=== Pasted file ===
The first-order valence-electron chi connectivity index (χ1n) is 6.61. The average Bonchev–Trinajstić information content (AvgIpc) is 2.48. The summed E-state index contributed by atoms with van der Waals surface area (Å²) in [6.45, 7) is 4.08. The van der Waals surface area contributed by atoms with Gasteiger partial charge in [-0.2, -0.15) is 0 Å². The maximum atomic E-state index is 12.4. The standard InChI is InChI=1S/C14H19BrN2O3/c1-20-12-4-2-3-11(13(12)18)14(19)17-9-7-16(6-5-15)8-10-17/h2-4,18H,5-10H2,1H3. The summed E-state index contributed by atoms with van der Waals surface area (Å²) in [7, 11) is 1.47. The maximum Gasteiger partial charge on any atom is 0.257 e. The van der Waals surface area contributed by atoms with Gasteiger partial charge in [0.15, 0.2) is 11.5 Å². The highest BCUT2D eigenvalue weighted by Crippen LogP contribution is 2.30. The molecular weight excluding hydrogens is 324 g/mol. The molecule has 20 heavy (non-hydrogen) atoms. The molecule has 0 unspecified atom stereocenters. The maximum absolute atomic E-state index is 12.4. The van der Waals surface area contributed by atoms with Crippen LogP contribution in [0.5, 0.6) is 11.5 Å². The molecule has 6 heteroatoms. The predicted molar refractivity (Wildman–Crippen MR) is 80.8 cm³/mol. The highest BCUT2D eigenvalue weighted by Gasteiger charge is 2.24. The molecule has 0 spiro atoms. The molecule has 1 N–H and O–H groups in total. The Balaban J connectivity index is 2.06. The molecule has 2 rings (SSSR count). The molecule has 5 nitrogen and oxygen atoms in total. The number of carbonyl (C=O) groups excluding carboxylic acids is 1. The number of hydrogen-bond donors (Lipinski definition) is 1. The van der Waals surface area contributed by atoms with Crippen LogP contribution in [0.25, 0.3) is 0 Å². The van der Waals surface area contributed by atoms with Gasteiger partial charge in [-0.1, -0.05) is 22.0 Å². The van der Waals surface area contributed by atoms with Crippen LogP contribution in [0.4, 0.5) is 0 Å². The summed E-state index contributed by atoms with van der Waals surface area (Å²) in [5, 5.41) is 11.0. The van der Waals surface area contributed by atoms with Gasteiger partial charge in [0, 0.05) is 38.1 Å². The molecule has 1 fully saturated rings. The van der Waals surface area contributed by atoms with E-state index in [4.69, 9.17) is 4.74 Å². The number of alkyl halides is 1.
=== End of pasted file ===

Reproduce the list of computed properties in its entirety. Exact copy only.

The first-order valence-electron chi connectivity index (χ1n) is 6.61. The average Bonchev–Trinajstić information content (AvgIpc) is 2.48. The summed E-state index contributed by atoms with van der Waals surface area (Å²) in [6.45, 7) is 4.08. The van der Waals surface area contributed by atoms with Gasteiger partial charge in [-0.2, -0.15) is 0 Å². The maximum atomic E-state index is 12.4. The standard InChI is InChI=1S/C14H19BrN2O3/c1-20-12-4-2-3-11(13(12)18)14(19)17-9-7-16(6-5-15)8-10-17/h2-4,18H,5-10H2,1H3. The summed E-state index contributed by atoms with van der Waals surface area (Å²) in [7, 11) is 1.47. The maximum Gasteiger partial charge on any atom is 0.257 e. The van der Waals surface area contributed by atoms with Gasteiger partial charge in [0.15, 0.2) is 11.5 Å². The highest BCUT2D eigenvalue weighted by Crippen LogP contribution is 2.30. The molecular weight excluding hydrogens is 324 g/mol. The molecule has 20 heavy (non-hydrogen) atoms. The molecule has 0 unspecified atom stereocenters. The maximum absolute atomic E-state index is 12.4. The van der Waals surface area contributed by atoms with Crippen LogP contribution in [0.5, 0.6) is 11.5 Å². The molecule has 6 heteroatoms. The predicted molar refractivity (Wildman–Crippen MR) is 80.8 cm³/mol. The highest BCUT2D eigenvalue weighted by Gasteiger charge is 2.24. The molecule has 0 spiro atoms. The molecule has 1 N–H and O–H groups in total. The Balaban J connectivity index is 2.06. The molecule has 2 rings (SSSR count). The molecule has 5 nitrogen and oxygen atoms in total. The number of carbonyl (C=O) groups excluding carboxylic acids is 1. The number of hydrogen-bond donors (Lipinski definition) is 1. The van der Waals surface area contributed by atoms with Crippen LogP contribution in [0.25, 0.3) is 0 Å². The van der Waals surface area contributed by atoms with Gasteiger partial charge in [-0.1, -0.05) is 22.0 Å². The van der Waals surface area contributed by atoms with Crippen LogP contribution in [0.4, 0.5) is 0 Å². The summed E-state index contributed by atoms with van der Waals surface area (Å²) in [5, 5.41) is 11.0. The van der Waals surface area contributed by atoms with Gasteiger partial charge in [0, 0.05) is 38.1 Å². The molecule has 1 fully saturated rings. The van der Waals surface area contributed by atoms with E-state index in [4.69, 9.17) is 4.74 Å². The number of alkyl halides is 1.